• The site becomes a bit more cluttered with entry boxes for these data. 
  • The site wavers from it's core mission.


  • The site can, perhaps, collect data showing that x-ray machines create longer lines (which might themselves be good targets for "evil doers") and more of a headache for all. 
  • We've had people ask us to put in a "time" field so that they can see if security is or is not being used at certain times—this is an included feature (and may show that certain machines are turned on and off at certain times of day. 
  • It will allow people who don't like wasting their time sitting waiting for planes to get a better idea of how early they have to arrive at the airport. 
  • It may attract new site users who will update the checkpoint status (which is required of all posts)
  • It might even be fun!

So, since I think the pros outweigh the cons, and had several hours to mess around with code on the plane (and, thanks to GoGo, test code live), it's in place. It's optional, but we hope you'll use it.

*NB: If you do report wait times, please report only the time from when you first got in line to when you got through the WTMD, but not time spent waiting for a secondary pat-down. If you want to note which line you went through (elite/regular) use the notes column for that.

Update: apparently the TSA used to provide this information, but no longer does (i.e. the links to that page are kaput).

Tuesday, November 29, 2011

Not TSA Status related

But our lovely Senators want to pass the Stop Online Piracy Act, which won't stop online piracy but will affect legit websites. Probably not TSA Status. But, still. Jesus. Go here to fight back (since you're already fighting back against the TSA).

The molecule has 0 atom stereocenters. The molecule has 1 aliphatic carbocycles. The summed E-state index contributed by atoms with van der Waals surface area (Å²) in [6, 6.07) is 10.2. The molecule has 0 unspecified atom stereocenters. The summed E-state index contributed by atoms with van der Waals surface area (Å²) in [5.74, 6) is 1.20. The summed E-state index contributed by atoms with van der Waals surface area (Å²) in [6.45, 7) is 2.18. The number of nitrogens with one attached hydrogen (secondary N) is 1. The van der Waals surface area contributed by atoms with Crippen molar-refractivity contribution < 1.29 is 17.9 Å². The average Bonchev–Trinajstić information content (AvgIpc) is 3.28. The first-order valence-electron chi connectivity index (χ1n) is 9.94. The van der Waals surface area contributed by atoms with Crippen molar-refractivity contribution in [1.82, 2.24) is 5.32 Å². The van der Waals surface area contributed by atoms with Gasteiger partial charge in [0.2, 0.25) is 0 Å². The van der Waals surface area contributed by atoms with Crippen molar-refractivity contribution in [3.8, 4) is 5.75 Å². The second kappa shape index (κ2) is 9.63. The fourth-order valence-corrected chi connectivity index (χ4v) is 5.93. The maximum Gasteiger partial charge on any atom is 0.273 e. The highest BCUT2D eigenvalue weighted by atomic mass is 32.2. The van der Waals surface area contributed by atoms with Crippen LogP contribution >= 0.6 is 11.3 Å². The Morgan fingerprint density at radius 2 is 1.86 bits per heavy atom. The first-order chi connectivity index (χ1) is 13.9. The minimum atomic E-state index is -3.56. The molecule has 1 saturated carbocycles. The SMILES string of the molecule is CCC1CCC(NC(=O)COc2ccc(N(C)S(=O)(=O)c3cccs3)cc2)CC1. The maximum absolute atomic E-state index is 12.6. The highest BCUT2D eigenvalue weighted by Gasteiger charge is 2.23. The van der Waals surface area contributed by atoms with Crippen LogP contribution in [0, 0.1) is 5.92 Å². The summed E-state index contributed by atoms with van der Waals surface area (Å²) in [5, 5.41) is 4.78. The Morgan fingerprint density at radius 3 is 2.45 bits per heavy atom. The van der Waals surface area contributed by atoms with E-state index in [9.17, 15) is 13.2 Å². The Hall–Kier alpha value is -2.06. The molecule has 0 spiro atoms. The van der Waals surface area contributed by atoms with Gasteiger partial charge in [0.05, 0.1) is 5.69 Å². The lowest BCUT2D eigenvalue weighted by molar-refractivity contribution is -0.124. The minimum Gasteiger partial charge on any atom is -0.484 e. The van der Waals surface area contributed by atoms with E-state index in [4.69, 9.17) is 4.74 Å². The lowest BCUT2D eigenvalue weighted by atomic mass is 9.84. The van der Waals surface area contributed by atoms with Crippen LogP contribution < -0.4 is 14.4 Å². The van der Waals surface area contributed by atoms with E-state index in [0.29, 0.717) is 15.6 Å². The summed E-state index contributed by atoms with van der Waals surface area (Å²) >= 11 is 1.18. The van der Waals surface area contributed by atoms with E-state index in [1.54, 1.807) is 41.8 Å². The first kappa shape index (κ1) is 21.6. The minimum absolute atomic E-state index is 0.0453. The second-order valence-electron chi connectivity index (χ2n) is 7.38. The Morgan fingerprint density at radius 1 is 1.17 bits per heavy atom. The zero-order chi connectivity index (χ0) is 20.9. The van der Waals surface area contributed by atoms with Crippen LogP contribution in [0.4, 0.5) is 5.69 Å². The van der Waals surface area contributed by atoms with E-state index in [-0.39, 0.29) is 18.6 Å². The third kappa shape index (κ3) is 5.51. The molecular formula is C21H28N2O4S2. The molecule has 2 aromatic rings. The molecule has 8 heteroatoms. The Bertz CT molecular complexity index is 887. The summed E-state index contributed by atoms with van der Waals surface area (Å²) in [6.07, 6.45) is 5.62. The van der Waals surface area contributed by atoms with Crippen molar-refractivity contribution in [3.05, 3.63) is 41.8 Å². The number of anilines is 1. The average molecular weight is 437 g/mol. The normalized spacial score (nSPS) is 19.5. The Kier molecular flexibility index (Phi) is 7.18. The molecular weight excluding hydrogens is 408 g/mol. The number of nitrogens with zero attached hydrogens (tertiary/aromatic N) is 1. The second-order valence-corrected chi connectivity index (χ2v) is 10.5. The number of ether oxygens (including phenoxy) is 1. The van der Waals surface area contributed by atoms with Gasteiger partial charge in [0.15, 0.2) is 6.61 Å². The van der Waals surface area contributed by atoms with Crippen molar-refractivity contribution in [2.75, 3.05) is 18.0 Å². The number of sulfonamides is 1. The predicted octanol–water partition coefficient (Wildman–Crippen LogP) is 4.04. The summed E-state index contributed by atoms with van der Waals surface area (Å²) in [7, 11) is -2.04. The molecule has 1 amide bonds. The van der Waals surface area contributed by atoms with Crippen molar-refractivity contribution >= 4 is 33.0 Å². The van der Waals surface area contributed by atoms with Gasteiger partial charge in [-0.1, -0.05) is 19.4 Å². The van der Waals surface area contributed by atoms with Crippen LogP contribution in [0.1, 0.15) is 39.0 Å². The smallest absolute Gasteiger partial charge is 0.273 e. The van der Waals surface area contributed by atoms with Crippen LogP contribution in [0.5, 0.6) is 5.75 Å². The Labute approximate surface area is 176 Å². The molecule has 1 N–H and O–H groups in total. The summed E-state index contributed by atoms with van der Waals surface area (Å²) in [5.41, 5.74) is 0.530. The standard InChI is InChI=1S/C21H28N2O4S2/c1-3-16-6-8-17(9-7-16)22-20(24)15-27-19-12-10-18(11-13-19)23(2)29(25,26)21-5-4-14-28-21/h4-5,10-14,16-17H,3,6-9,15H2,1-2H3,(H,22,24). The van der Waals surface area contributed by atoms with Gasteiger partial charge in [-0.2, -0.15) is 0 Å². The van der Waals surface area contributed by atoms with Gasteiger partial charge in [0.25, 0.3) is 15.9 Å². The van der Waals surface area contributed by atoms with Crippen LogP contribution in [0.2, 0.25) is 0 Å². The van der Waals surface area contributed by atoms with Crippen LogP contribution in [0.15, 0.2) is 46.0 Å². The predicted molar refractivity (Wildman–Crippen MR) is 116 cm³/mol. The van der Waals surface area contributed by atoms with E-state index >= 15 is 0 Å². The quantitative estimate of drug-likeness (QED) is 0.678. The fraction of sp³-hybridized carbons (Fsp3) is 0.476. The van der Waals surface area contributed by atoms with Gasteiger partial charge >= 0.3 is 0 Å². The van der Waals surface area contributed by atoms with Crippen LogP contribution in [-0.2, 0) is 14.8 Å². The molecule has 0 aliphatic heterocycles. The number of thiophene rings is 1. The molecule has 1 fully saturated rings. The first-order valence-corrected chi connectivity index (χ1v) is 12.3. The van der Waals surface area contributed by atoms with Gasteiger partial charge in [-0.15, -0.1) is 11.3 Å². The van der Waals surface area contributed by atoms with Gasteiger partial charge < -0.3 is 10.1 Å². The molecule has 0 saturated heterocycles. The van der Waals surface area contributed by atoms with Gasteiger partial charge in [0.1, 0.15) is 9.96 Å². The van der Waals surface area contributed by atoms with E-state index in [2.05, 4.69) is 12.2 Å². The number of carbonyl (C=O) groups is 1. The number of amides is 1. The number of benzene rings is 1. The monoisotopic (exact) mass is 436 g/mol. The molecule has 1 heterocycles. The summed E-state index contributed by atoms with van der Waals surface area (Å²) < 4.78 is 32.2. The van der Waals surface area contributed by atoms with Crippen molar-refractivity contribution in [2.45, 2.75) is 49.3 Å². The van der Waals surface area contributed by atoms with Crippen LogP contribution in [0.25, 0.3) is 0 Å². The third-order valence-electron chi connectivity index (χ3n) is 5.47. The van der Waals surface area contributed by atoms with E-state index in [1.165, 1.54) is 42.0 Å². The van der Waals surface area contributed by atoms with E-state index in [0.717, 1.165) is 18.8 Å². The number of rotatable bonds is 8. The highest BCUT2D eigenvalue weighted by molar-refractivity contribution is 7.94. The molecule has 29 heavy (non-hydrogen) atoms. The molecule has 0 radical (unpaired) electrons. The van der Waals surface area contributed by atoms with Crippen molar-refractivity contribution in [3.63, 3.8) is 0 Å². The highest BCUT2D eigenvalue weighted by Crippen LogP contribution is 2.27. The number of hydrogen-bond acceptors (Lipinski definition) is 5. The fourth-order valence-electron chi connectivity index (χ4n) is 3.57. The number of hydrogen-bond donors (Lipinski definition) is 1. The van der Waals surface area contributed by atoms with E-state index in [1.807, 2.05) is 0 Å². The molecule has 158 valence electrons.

Monday, November 28, 2011

An attempt to explain the "turn off your devices" rule

We've all been there. The plane taxis back from the gate. Something important happens on the internet! You scroll down your mobile device when suddenly a stern-looking flight attendant tells you that the device can't be used during take-off and landing, and can only be used with transmission disabled later in the flight. When you've been told it's okay. Because, apparently, it could cause the plane to fall from the sky.

Apparently not. As this Times blog post points out, no plane has ever dropped from the sky due to the use of a mobile device. Ever. Many mobile devices have come in to existence since these rules were put in to place, but all are banned. (And why can you use a cell phone but not a laptop during post-landing taxi when the two technologies are quickly converging?) The best reason anyone can offer that this ban exists is that there is no evidence that electronic gadgets can't interfere with a plane. But, of course, the same study found that there is no evidence that they can. In fact, the FAA doesn't even have (pdf) a set list of devices they ban, but they leave it up to the airlines.

Obviously, this is a large load of horse hockey. I've frequently not only not turned off my device, but actively used it. Here are some examples:

  • In June of 2008, I was on a flight from DEN to MSP which was delayed, allowing me to listen to some of the Celtics-Lakers finals game being played (my father played the radio in to a cell phone which I held to my ear away from the aisle). We finally took off during the fourth quarter, at which point I was able to carry the cell phone call through about 4000 feet. The Celtics won. The fellow next to me appreciated the score updates; the woman across the aisle gave me a stare of death. The airplane flight was without any consequence.
  • The next year, I was flying over a friends' house approaching the airport. I sent a text message to that effect. The plane landed safely.
  • I never power down my computer. I simply put it to sleep.
  • In 2010, I used Google Voice to dial in to a conference call through GoGo inflight, which was forbidden by GoGo but worked like a charm with Google Voice. So there goes the "they don't want people having conversations" argument.
  • I've recently been using an iPhone speedometer app to see how fast planes are traveling when they take off and land. It doesn't work so well at high altitudes. But it hasn't yet crashed a plane.
And every time I fly, I try to think of new ways to subvert this rule. I never take the battery out of my wristwatch (which certainly could crash a plane!). Maybe next time I'll turn on my headlamp to see what happens (probably a plane crash) or bring a transistor radio (crash-tastic). A few years ago I had a pilot dial up the local Boston Red Sox affiliate and play AM radio over the in-flight entertainment system until the signal was lost (Channel 9 on United is quite versatile). And the plane arrived at it's destination unscathed.